I have a couple of questions regarding hyperbolas and their integrals. If it's too much, don't feel like you have to answer all 3 questions.
My first question:
The integral of a function like 1/x^2 is -1/x - I sufficiently understand the algebraic manipulations that gets us to this result, but geometrically (and in terms of intuitive understanding) I am at 0. How can the integral of such a function (which is always above 0) be a negative number?
Is it due to the area between -1 and 1, so that you go "beyond" infinity and you end up with a negative - sort of like the idea that 1+2+3+4+… = -1/12 (the true logic behind which I of course can't appreciate).
The clue that makes me think all this is that as you add more and more positive area (as x increases for the indefinite integral of 1/x^2), the positive additions reduce the "infinite" negativity (that exists, as theorized, due to the first bit of the function around x=0) , hence why -1/x approaches 0. To get to 0, you would have to take the indefinite integral at x=infinity, which can be geometrically "explained". All this mumbo jumbo is also somewhat consistent with the fact that the definite integral of such a function (1/x^n) is a positive number as F(b) - F(a) is a positive (thank god)!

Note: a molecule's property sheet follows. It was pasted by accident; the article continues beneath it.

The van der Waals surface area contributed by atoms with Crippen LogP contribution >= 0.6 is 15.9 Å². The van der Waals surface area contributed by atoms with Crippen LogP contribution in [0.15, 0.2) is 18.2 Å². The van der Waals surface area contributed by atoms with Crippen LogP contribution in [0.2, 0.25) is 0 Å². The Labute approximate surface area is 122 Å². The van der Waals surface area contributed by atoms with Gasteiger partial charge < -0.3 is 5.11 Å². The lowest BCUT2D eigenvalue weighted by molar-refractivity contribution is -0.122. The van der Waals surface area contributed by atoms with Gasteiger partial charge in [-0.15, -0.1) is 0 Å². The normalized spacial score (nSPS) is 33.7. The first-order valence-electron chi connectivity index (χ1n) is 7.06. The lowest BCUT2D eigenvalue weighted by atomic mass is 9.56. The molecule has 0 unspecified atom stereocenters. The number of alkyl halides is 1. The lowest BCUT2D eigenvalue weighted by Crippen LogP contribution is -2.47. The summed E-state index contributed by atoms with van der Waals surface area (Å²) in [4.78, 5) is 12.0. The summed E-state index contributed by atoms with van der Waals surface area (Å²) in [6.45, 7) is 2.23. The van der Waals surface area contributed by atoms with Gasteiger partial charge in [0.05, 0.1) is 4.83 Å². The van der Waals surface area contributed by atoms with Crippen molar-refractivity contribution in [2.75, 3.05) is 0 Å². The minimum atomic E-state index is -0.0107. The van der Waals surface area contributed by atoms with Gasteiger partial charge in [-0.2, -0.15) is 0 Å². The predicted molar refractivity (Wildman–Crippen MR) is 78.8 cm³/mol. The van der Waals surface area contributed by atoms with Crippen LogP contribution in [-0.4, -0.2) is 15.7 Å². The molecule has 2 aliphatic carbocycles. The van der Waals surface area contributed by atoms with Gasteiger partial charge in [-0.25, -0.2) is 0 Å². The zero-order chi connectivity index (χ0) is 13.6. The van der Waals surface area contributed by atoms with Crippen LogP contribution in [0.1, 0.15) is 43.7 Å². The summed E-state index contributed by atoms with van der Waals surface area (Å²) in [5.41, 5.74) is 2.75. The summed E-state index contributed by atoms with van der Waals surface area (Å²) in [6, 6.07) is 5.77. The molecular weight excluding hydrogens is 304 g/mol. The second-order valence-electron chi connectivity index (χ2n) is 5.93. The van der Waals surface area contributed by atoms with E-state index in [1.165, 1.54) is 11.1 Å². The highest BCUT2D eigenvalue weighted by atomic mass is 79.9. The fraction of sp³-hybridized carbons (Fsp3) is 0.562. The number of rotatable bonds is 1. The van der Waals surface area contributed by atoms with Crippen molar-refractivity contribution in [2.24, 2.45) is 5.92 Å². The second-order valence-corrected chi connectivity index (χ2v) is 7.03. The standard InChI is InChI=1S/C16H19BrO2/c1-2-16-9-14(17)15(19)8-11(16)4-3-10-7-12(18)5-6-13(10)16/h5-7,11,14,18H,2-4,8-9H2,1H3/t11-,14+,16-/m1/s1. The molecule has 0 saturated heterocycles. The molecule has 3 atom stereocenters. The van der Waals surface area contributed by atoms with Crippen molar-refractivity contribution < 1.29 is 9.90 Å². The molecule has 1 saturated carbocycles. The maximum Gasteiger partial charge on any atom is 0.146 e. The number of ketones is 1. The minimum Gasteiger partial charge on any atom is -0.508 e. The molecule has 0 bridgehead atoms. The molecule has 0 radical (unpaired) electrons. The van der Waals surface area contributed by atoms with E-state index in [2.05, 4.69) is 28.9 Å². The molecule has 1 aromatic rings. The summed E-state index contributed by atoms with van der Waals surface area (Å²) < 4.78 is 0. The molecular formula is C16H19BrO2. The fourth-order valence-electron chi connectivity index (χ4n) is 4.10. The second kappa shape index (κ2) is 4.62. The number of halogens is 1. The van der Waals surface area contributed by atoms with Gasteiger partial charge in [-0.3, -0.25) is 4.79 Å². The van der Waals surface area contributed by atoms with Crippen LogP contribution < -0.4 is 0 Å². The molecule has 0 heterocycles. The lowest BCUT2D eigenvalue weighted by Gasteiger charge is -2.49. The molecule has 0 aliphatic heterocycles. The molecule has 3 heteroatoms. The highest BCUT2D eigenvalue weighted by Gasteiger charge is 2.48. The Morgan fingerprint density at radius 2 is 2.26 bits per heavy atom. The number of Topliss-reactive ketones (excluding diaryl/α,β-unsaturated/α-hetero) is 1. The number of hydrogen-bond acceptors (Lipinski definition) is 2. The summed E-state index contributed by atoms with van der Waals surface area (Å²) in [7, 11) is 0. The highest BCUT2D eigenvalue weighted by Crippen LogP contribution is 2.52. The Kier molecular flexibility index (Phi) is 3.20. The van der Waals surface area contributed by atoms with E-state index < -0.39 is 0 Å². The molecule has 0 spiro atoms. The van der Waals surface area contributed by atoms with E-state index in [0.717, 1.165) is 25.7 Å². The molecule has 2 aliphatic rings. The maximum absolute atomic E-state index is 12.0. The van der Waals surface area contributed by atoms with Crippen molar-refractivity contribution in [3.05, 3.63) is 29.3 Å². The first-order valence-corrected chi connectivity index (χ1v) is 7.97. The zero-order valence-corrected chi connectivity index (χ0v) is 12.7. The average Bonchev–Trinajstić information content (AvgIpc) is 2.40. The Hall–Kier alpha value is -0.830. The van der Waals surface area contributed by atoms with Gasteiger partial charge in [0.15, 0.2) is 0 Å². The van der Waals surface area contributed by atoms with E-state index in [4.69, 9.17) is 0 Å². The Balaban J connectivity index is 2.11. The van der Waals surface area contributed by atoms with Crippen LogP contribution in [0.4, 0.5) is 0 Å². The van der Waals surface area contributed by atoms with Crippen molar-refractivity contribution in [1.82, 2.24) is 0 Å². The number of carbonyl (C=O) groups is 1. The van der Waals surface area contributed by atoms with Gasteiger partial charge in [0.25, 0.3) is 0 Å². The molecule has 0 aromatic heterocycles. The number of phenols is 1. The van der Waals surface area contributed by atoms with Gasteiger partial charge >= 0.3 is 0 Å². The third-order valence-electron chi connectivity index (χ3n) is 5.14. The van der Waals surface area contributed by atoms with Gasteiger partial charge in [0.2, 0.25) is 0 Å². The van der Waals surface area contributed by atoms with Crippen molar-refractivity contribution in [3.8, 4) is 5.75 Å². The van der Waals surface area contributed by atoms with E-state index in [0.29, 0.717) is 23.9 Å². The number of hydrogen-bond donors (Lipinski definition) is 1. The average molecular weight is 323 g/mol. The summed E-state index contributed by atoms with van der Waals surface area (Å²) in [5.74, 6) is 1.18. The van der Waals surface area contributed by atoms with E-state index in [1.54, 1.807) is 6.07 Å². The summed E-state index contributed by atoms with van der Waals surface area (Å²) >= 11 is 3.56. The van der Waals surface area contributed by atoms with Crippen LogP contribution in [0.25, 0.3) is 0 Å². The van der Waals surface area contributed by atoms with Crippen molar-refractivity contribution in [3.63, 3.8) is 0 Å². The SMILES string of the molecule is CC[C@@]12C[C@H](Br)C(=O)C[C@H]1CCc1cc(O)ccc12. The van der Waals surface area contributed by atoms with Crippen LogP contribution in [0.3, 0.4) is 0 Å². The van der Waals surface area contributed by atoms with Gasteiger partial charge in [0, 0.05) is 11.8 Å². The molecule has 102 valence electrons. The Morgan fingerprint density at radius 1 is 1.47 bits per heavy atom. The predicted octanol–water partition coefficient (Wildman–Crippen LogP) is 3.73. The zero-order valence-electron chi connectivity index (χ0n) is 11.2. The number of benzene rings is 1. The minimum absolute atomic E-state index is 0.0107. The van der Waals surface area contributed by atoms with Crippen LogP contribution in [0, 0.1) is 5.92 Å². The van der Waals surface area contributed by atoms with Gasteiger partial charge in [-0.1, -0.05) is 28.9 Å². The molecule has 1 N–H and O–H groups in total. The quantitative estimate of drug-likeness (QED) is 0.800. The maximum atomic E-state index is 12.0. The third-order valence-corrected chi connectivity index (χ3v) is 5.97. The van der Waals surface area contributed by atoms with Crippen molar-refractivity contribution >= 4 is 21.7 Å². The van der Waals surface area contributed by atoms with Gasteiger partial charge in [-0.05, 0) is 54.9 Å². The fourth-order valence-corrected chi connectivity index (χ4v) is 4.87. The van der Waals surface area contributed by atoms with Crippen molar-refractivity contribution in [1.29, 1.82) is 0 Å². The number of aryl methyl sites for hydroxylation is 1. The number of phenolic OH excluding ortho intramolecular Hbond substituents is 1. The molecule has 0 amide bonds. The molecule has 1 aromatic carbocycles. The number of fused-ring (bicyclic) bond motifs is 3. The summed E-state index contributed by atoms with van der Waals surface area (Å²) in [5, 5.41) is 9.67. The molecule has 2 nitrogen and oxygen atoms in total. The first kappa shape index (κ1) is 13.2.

My second question:
What is the definite integral of 1/x^2 between x=1 and x=infinity related to (pi^2)/6 (the basel problem.
Finally (and most importantly):
Does calculus eventually become second nature and perfectly intuitive like arithmetic?